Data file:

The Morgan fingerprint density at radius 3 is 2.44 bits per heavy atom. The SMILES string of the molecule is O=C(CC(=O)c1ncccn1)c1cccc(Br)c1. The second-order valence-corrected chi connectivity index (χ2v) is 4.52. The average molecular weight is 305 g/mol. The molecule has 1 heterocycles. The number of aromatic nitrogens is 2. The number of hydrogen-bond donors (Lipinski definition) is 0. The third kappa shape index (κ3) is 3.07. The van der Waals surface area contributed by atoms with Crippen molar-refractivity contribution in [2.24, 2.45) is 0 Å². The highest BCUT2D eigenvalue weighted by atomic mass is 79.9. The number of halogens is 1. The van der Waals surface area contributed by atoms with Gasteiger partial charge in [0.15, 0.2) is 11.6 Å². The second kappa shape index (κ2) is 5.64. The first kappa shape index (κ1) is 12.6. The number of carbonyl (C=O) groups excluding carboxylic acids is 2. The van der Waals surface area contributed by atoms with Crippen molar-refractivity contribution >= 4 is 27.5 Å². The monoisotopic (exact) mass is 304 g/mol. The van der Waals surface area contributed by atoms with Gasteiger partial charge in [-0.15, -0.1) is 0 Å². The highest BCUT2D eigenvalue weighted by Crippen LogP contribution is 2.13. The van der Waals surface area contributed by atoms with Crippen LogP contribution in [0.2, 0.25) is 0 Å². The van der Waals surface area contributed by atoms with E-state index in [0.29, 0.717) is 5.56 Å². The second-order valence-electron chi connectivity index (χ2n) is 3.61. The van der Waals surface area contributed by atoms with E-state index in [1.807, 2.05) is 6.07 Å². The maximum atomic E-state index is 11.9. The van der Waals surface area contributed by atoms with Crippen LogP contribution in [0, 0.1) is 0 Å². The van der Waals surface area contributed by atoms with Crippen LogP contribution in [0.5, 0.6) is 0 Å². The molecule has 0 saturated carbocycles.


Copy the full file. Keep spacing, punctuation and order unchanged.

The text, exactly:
The Morgan fingerprint density at radius 3 is 2.44 bits per heavy atom. The SMILES string of the molecule is O=C(CC(=O)c1ncccn1)c1cccc(Br)c1. The second-order valence-corrected chi connectivity index (χ2v) is 4.52. The average molecular weight is 305 g/mol. The molecule has 1 heterocycles. The number of aromatic nitrogens is 2. The number of hydrogen-bond donors (Lipinski definition) is 0. The third kappa shape index (κ3) is 3.07. The van der Waals surface area contributed by atoms with Crippen molar-refractivity contribution in [2.24, 2.45) is 0 Å². The highest BCUT2D eigenvalue weighted by atomic mass is 79.9. The number of halogens is 1. The van der Waals surface area contributed by atoms with Gasteiger partial charge in [0.15, 0.2) is 11.6 Å². The second kappa shape index (κ2) is 5.64. The first kappa shape index (κ1) is 12.6. The number of carbonyl (C=O) groups excluding carboxylic acids is 2. The van der Waals surface area contributed by atoms with Crippen molar-refractivity contribution >= 4 is 27.5 Å². The monoisotopic (exact) mass is 304 g/mol. The van der Waals surface area contributed by atoms with Gasteiger partial charge in [-0.15, -0.1) is 0 Å². The highest BCUT2D eigenvalue weighted by Crippen LogP contribution is 2.13. The van der Waals surface area contributed by atoms with Crippen LogP contribution in [0.2, 0.25) is 0 Å². The van der Waals surface area contributed by atoms with E-state index in [0.29, 0.717) is 5.56 Å². The second-order valence-electron chi connectivity index (χ2n) is 3.61. The van der Waals surface area contributed by atoms with E-state index in [1.807, 2.05) is 6.07 Å². The maximum atomic E-state index is 11.9. The van der Waals surface area contributed by atoms with Crippen LogP contribution in [0, 0.1) is 0 Å². The van der Waals surface area contributed by atoms with Crippen LogP contribution in [0.5, 0.6) is 0 Å². The molecule has 0 saturated carbocycles.